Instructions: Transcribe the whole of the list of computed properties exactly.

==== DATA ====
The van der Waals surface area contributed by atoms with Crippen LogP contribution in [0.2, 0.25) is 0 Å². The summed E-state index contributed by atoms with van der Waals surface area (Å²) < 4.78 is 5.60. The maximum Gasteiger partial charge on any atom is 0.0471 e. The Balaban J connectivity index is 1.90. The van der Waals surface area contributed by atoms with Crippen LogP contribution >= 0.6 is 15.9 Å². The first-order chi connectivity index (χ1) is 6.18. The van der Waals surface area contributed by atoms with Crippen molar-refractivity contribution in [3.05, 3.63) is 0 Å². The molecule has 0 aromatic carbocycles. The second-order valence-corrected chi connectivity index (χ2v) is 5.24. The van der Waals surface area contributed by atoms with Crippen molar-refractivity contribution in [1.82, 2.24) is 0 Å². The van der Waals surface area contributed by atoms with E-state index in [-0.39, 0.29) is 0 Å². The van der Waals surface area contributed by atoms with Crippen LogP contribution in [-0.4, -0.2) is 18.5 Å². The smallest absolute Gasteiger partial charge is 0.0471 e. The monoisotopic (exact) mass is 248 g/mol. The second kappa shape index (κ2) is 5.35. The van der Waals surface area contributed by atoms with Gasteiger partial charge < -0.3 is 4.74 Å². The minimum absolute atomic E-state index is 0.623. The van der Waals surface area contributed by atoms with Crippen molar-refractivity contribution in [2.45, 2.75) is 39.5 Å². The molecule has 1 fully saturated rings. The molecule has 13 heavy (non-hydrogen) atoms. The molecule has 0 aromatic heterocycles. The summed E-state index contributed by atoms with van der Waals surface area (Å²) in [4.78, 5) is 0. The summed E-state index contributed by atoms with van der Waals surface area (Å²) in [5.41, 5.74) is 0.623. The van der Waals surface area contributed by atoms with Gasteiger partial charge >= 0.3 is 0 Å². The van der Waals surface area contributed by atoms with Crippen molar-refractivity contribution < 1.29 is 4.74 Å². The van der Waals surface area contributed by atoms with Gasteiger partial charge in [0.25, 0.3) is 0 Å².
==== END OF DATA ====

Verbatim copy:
The van der Waals surface area contributed by atoms with Crippen LogP contribution in [0.2, 0.25) is 0 Å². The summed E-state index contributed by atoms with van der Waals surface area (Å²) < 4.78 is 5.60. The maximum Gasteiger partial charge on any atom is 0.0471 e. The Balaban J connectivity index is 1.90. The van der Waals surface area contributed by atoms with Crippen LogP contribution >= 0.6 is 15.9 Å². The first-order chi connectivity index (χ1) is 6.18. The van der Waals surface area contributed by atoms with Crippen molar-refractivity contribution in [3.05, 3.63) is 0 Å². The molecule has 0 aromatic carbocycles. The second-order valence-corrected chi connectivity index (χ2v) is 5.24. The van der Waals surface area contributed by atoms with Crippen molar-refractivity contribution in [1.82, 2.24) is 0 Å². The van der Waals surface area contributed by atoms with E-state index in [-0.39, 0.29) is 0 Å². The van der Waals surface area contributed by atoms with Crippen LogP contribution in [-0.4, -0.2) is 18.5 Å². The smallest absolute Gasteiger partial charge is 0.0471 e. The monoisotopic (exact) mass is 248 g/mol. The second kappa shape index (κ2) is 5.35. The van der Waals surface area contributed by atoms with Gasteiger partial charge < -0.3 is 4.74 Å². The minimum absolute atomic E-state index is 0.623. The van der Waals surface area contributed by atoms with Crippen molar-refractivity contribution in [2.45, 2.75) is 39.5 Å². The molecule has 1 fully saturated rings. The molecule has 13 heavy (non-hydrogen) atoms. The molecule has 0 aromatic heterocycles. The summed E-state index contributed by atoms with van der Waals surface area (Å²) in [4.78, 5) is 0. The summed E-state index contributed by atoms with van der Waals surface area (Å²) in [5.41, 5.74) is 0.623. The van der Waals surface area contributed by atoms with Gasteiger partial charge >= 0.3 is 0 Å². The van der Waals surface area contributed by atoms with Crippen molar-refractivity contribution < 1.29 is 4.74 Å². The van der Waals surface area contributed by atoms with Gasteiger partial charge in [0.25, 0.3) is 0 Å².